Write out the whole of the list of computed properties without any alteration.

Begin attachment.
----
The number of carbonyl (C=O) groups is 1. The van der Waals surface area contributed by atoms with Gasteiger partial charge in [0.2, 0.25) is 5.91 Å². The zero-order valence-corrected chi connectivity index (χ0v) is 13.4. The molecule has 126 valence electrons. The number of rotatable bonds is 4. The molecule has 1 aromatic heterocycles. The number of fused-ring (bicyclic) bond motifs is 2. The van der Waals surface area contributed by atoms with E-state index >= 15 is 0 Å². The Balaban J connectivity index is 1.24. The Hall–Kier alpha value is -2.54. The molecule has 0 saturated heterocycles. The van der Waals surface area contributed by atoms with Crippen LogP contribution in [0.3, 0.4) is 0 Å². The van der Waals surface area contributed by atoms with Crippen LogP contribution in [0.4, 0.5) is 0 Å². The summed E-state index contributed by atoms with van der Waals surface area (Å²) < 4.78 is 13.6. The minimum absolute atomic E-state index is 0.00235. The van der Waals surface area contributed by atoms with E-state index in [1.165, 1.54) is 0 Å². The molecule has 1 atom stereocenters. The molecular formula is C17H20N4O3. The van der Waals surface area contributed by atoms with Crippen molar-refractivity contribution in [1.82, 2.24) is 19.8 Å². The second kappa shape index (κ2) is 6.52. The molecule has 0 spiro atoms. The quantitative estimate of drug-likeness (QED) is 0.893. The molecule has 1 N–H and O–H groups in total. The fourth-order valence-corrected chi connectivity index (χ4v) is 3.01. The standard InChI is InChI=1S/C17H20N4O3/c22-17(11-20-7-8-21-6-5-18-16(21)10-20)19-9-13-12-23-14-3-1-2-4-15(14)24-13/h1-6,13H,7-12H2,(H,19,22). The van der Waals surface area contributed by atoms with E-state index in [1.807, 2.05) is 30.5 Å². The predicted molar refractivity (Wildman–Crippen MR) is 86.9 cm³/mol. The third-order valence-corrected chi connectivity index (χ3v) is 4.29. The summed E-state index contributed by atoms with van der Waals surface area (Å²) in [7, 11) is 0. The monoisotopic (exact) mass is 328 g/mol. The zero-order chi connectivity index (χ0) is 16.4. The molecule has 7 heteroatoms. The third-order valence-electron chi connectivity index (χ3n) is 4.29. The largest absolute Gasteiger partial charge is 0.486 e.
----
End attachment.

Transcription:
The number of carbonyl (C=O) groups is 1. The van der Waals surface area contributed by atoms with Gasteiger partial charge in [0.2, 0.25) is 5.91 Å². The zero-order valence-corrected chi connectivity index (χ0v) is 13.4. The molecule has 126 valence electrons. The number of rotatable bonds is 4. The molecule has 1 aromatic heterocycles. The number of fused-ring (bicyclic) bond motifs is 2. The van der Waals surface area contributed by atoms with E-state index >= 15 is 0 Å². The Balaban J connectivity index is 1.24. The Hall–Kier alpha value is -2.54. The molecule has 0 saturated heterocycles. The van der Waals surface area contributed by atoms with Crippen LogP contribution in [0.3, 0.4) is 0 Å². The van der Waals surface area contributed by atoms with Crippen LogP contribution in [0.4, 0.5) is 0 Å². The summed E-state index contributed by atoms with van der Waals surface area (Å²) < 4.78 is 13.6. The minimum absolute atomic E-state index is 0.00235. The van der Waals surface area contributed by atoms with E-state index in [1.165, 1.54) is 0 Å². The molecule has 1 atom stereocenters. The molecular formula is C17H20N4O3. The van der Waals surface area contributed by atoms with Crippen molar-refractivity contribution in [1.82, 2.24) is 19.8 Å². The second kappa shape index (κ2) is 6.52. The molecule has 0 spiro atoms. The quantitative estimate of drug-likeness (QED) is 0.893. The molecule has 1 N–H and O–H groups in total. The fourth-order valence-corrected chi connectivity index (χ4v) is 3.01. The standard InChI is InChI=1S/C17H20N4O3/c22-17(11-20-7-8-21-6-5-18-16(21)10-20)19-9-13-12-23-14-3-1-2-4-15(14)24-13/h1-6,13H,7-12H2,(H,19,22). The van der Waals surface area contributed by atoms with E-state index in [1.807, 2.05) is 30.5 Å². The predicted molar refractivity (Wildman–Crippen MR) is 86.9 cm³/mol. The third-order valence-corrected chi connectivity index (χ3v) is 4.29. The summed E-state index contributed by atoms with van der Waals surface area (Å²) in [7, 11) is 0. The monoisotopic (exact) mass is 328 g/mol. The zero-order chi connectivity index (χ0) is 16.4. The molecule has 7 heteroatoms. The third-order valence-electron chi connectivity index (χ3n) is 4.29. The largest absolute Gasteiger partial charge is 0.486 e.